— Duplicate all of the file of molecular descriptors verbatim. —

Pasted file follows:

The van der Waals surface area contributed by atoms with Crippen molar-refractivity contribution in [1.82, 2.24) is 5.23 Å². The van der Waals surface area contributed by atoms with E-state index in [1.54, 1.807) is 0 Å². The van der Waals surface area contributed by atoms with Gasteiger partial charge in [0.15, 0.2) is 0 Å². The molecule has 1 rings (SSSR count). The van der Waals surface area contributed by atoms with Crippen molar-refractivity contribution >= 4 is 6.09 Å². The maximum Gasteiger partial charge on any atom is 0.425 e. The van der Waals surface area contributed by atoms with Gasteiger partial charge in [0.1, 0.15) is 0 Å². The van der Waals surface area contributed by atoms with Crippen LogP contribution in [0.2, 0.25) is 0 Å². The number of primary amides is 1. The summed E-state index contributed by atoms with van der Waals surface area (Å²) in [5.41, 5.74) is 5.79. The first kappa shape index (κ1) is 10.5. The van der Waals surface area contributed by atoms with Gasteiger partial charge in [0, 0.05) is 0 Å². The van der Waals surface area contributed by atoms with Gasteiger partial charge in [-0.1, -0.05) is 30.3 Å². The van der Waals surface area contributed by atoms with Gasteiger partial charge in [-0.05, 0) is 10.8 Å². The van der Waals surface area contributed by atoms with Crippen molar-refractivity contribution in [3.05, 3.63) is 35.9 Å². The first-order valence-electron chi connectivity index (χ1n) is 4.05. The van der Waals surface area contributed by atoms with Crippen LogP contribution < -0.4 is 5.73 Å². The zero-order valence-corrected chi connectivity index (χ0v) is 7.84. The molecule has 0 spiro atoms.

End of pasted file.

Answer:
The van der Waals surface area contributed by atoms with Crippen molar-refractivity contribution in [1.82, 2.24) is 5.23 Å². The van der Waals surface area contributed by atoms with E-state index in [1.54, 1.807) is 0 Å². The van der Waals surface area contributed by atoms with Gasteiger partial charge in [0.15, 0.2) is 0 Å². The molecule has 1 rings (SSSR count). The van der Waals surface area contributed by atoms with Crippen molar-refractivity contribution >= 4 is 6.09 Å². The maximum Gasteiger partial charge on any atom is 0.425 e. The van der Waals surface area contributed by atoms with Gasteiger partial charge in [0.1, 0.15) is 0 Å². The van der Waals surface area contributed by atoms with Crippen LogP contribution in [0.2, 0.25) is 0 Å². The number of primary amides is 1. The summed E-state index contributed by atoms with van der Waals surface area (Å²) in [5.41, 5.74) is 5.79. The first kappa shape index (κ1) is 10.5. The van der Waals surface area contributed by atoms with Gasteiger partial charge in [0, 0.05) is 0 Å². The van der Waals surface area contributed by atoms with Gasteiger partial charge in [-0.1, -0.05) is 30.3 Å². The van der Waals surface area contributed by atoms with Gasteiger partial charge in [-0.05, 0) is 10.8 Å². The van der Waals surface area contributed by atoms with Crippen molar-refractivity contribution in [3.05, 3.63) is 35.9 Å². The first-order valence-electron chi connectivity index (χ1n) is 4.05. The van der Waals surface area contributed by atoms with Crippen LogP contribution < -0.4 is 5.73 Å². The zero-order valence-corrected chi connectivity index (χ0v) is 7.84. The molecule has 0 spiro atoms.